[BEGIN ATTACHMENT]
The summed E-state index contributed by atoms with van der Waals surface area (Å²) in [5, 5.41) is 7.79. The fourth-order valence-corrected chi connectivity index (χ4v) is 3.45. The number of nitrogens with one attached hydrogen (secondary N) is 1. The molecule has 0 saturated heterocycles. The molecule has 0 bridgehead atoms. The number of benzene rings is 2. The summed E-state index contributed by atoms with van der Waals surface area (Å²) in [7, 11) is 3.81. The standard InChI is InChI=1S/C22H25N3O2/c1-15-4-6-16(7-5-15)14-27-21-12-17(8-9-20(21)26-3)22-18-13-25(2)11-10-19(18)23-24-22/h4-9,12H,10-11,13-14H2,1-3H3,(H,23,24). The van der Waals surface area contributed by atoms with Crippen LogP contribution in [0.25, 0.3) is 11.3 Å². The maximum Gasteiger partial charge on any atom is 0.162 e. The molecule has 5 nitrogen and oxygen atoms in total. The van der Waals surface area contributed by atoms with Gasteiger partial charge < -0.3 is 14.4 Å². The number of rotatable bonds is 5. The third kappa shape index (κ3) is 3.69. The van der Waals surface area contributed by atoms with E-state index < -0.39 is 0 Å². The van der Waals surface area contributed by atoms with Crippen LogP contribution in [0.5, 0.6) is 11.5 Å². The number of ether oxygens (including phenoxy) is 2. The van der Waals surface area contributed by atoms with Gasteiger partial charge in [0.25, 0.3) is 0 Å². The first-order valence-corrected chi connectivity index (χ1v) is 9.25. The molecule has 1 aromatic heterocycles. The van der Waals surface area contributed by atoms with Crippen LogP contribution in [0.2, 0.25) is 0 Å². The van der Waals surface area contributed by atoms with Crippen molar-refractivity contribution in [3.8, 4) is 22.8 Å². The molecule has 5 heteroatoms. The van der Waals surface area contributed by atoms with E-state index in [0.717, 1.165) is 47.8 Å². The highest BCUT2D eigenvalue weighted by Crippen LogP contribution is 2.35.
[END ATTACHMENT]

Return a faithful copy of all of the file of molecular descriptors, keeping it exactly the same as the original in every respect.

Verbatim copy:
The summed E-state index contributed by atoms with van der Waals surface area (Å²) in [5, 5.41) is 7.79. The fourth-order valence-corrected chi connectivity index (χ4v) is 3.45. The number of nitrogens with one attached hydrogen (secondary N) is 1. The molecule has 0 saturated heterocycles. The molecule has 0 bridgehead atoms. The number of benzene rings is 2. The summed E-state index contributed by atoms with van der Waals surface area (Å²) in [7, 11) is 3.81. The standard InChI is InChI=1S/C22H25N3O2/c1-15-4-6-16(7-5-15)14-27-21-12-17(8-9-20(21)26-3)22-18-13-25(2)11-10-19(18)23-24-22/h4-9,12H,10-11,13-14H2,1-3H3,(H,23,24). The van der Waals surface area contributed by atoms with Crippen LogP contribution in [0.25, 0.3) is 11.3 Å². The maximum Gasteiger partial charge on any atom is 0.162 e. The molecule has 5 nitrogen and oxygen atoms in total. The van der Waals surface area contributed by atoms with Gasteiger partial charge < -0.3 is 14.4 Å². The number of rotatable bonds is 5. The third kappa shape index (κ3) is 3.69. The van der Waals surface area contributed by atoms with E-state index < -0.39 is 0 Å². The van der Waals surface area contributed by atoms with Crippen LogP contribution in [0.5, 0.6) is 11.5 Å². The number of ether oxygens (including phenoxy) is 2. The van der Waals surface area contributed by atoms with Gasteiger partial charge in [0.25, 0.3) is 0 Å². The first-order valence-corrected chi connectivity index (χ1v) is 9.25. The molecule has 1 aromatic heterocycles. The van der Waals surface area contributed by atoms with Crippen LogP contribution in [0.2, 0.25) is 0 Å². The van der Waals surface area contributed by atoms with Crippen molar-refractivity contribution in [3.8, 4) is 22.8 Å². The molecule has 5 heteroatoms. The van der Waals surface area contributed by atoms with E-state index in [0.717, 1.165) is 47.8 Å². The highest BCUT2D eigenvalue weighted by Crippen LogP contribution is 2.35.